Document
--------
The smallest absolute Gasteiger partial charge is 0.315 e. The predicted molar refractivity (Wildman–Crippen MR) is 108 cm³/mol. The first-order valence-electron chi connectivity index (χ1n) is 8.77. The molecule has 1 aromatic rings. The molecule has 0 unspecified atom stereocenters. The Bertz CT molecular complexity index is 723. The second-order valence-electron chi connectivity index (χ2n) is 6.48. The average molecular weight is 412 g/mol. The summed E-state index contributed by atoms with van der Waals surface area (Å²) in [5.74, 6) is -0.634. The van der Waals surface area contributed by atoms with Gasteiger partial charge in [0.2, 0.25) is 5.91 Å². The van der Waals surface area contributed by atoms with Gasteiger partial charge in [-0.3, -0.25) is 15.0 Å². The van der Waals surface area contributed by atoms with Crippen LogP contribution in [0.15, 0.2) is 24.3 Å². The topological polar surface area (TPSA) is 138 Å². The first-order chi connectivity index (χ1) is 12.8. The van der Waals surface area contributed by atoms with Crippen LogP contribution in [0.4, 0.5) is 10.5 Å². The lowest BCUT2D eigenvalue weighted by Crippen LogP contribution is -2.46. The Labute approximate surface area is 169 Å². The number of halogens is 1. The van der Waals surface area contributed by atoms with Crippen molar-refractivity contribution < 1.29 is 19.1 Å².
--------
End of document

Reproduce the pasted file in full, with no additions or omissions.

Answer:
The smallest absolute Gasteiger partial charge is 0.315 e. The predicted molar refractivity (Wildman–Crippen MR) is 108 cm³/mol. The first-order valence-electron chi connectivity index (χ1n) is 8.77. The molecule has 1 aromatic rings. The molecule has 0 unspecified atom stereocenters. The Bertz CT molecular complexity index is 723. The second-order valence-electron chi connectivity index (χ2n) is 6.48. The average molecular weight is 412 g/mol. The summed E-state index contributed by atoms with van der Waals surface area (Å²) in [5.74, 6) is -0.634. The van der Waals surface area contributed by atoms with Gasteiger partial charge in [0.2, 0.25) is 5.91 Å². The van der Waals surface area contributed by atoms with Gasteiger partial charge in [-0.3, -0.25) is 15.0 Å². The van der Waals surface area contributed by atoms with Crippen LogP contribution in [0.15, 0.2) is 24.3 Å². The topological polar surface area (TPSA) is 138 Å². The first-order chi connectivity index (χ1) is 12.8. The van der Waals surface area contributed by atoms with Crippen LogP contribution in [0.4, 0.5) is 10.5 Å². The lowest BCUT2D eigenvalue weighted by Crippen LogP contribution is -2.46. The Labute approximate surface area is 169 Å². The number of halogens is 1. The van der Waals surface area contributed by atoms with Crippen molar-refractivity contribution < 1.29 is 19.1 Å².